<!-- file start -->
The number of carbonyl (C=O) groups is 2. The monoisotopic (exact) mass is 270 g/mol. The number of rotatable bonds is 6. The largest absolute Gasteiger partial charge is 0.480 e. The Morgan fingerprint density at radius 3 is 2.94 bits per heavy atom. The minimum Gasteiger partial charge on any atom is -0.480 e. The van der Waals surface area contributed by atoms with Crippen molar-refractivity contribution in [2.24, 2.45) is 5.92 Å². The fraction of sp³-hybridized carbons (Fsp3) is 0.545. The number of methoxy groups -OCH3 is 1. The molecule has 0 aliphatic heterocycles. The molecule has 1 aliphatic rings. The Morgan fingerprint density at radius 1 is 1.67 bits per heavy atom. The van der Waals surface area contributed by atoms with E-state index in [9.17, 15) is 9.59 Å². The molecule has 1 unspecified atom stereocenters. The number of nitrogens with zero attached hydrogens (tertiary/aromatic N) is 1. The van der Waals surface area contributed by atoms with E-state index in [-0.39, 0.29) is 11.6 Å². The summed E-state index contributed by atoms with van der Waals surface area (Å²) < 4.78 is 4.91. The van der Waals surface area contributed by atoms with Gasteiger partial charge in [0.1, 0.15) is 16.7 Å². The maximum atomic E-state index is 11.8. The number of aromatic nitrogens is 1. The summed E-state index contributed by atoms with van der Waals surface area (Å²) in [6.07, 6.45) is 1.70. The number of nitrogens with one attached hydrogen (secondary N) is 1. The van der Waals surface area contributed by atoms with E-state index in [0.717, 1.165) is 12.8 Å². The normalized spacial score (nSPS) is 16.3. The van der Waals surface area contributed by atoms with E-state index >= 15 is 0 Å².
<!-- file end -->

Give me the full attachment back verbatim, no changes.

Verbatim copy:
The number of carbonyl (C=O) groups is 2. The monoisotopic (exact) mass is 270 g/mol. The number of rotatable bonds is 6. The largest absolute Gasteiger partial charge is 0.480 e. The Morgan fingerprint density at radius 3 is 2.94 bits per heavy atom. The minimum Gasteiger partial charge on any atom is -0.480 e. The van der Waals surface area contributed by atoms with Crippen molar-refractivity contribution in [2.24, 2.45) is 5.92 Å². The fraction of sp³-hybridized carbons (Fsp3) is 0.545. The number of methoxy groups -OCH3 is 1. The molecule has 0 aliphatic heterocycles. The molecule has 1 aliphatic rings. The Morgan fingerprint density at radius 1 is 1.67 bits per heavy atom. The van der Waals surface area contributed by atoms with E-state index in [9.17, 15) is 9.59 Å². The molecule has 1 unspecified atom stereocenters. The number of nitrogens with zero attached hydrogens (tertiary/aromatic N) is 1. The van der Waals surface area contributed by atoms with E-state index in [-0.39, 0.29) is 11.6 Å². The summed E-state index contributed by atoms with van der Waals surface area (Å²) < 4.78 is 4.91. The van der Waals surface area contributed by atoms with Gasteiger partial charge in [0.1, 0.15) is 16.7 Å². The maximum atomic E-state index is 11.8. The number of aromatic nitrogens is 1. The summed E-state index contributed by atoms with van der Waals surface area (Å²) in [6.07, 6.45) is 1.70. The number of nitrogens with one attached hydrogen (secondary N) is 1. The van der Waals surface area contributed by atoms with E-state index in [0.717, 1.165) is 12.8 Å². The normalized spacial score (nSPS) is 16.3. The van der Waals surface area contributed by atoms with E-state index >= 15 is 0 Å².